From Wikibooks, open books for an open world
Jump to navigation Jump to search

<< Contents Page | << Chapter 8 | Chapter 9 | Chapter 10 >>|

The term "algae" is used to collectively refer to a wide range (20,000-30,000 spp.) of very simple photosynthetic organisms. While this term is no longer used as a taxonomic grouping, it is still useful for referring informally to these photosynthetic protists. (Protists are diverse eukaryotes which are neither fungi, animals nor plants.)

The earliest multicellular alga known is the red fossil alga Bangiomorpha (at right), found in 1,200 million year old rocks in Arctic Canada. What's more this is the first known organism to show sexual reproduction.== Chapter 9. Phycology ~ The Algae == The algae (singular: alga) comprise several different groups of plant-like organisms, some of which are (and some are not) regarded as members of the Kingdom Plantae. All algae lack true leaves, roots, flowers, and other structures found in the higher plants. They are distinguished from bacteria and protozoa mainly in that they are autotrophic, obtaining energy through photosynthesis. Although no longer considered a natural group, the term algae is still used for convenience. The botanical discipline concerned with the study of algae is called Phycology (or sometimes, Algology); and the environments most phycologists (or algologists) focus on are the marine intertidal/shallow subtidal regions of the world oceans. It is in these environments that the diversity of structurally complex algae (called seaweeds) reaches its pinnacle.

As a grouping, the algae cut across even the prokaryote/eukaryote divide: the so-called "Blue-green algae" are cyanobacteria. All other algae are eukaryotes. Green Algae (different from Blue-green algae) are considered to be the ancestors of green plants. Other kinds of algae on the other hand are distinct from green plants and from each other in having different and unrelated accessory pigments. These pigments are responsible for the ways different algae absorb light, providing advantage to each individual type of alga to compete best at a water depth where its preferred wavelength is perhaps strongest.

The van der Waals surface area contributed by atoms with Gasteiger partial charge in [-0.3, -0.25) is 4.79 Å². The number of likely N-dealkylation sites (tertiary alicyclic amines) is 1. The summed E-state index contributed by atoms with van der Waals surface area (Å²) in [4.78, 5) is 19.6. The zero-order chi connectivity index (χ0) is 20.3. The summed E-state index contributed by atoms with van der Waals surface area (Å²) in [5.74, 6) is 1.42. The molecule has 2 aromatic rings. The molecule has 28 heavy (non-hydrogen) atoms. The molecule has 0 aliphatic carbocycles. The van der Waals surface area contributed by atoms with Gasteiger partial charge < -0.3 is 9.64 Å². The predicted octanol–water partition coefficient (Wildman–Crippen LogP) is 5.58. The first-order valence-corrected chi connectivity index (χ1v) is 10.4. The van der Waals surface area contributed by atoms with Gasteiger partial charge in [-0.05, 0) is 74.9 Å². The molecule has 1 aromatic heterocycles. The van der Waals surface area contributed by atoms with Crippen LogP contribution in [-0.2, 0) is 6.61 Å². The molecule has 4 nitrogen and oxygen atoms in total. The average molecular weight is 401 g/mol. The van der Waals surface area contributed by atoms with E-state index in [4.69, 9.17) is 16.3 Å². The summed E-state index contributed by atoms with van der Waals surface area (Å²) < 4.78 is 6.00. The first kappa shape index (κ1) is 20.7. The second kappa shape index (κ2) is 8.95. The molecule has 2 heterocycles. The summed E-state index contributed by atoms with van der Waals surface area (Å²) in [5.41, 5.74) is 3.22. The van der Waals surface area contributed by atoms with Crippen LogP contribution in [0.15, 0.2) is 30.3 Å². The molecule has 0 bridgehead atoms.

Cyanobacteria[edit | edit source]

The cyanobacteria comprise the structurally simplest algae, and presumably are closely related to the oldest photosynthetic organisms on the planet. Although capable of extracting energy from sunlight through photosynthesis, these algae are related to bacteria as evidenced by their prokaryotic cell structure. Yet, some Blue-greens have developed multi-cellular thalli that approach eukaryotic algal forms, and thus their traditional inclusion within the "algae."


8.1 How do we know that the different algae are not monophyletic?

8.2 What do the different algae have in common that they are grouped together as algae?

8.3 What are 3 similarities between the green algae and green plants?

8.4 Define endosymbiosis. Did photosynthetic cyanobacteria exist before or after photosynthetic organelles? Why or why not?

Botany Study Guide ~ Wiki Contents Table
Section II
Book Contents Page

Chapter 7 - Plant Systematics ~ :Chapter 8 - Microbiology ~ Chapter 9 - Algae
Chapter 10 - Fungi ~ Chapter 11 - Liverworts and Mosses
Chapter 12 - Ferns ~ Chapter 13 - Fern Allies ~ Chapter 14 - Conifers
Chapter 15 - Flowering plants I ~ Chapter 16 - Flowering plants II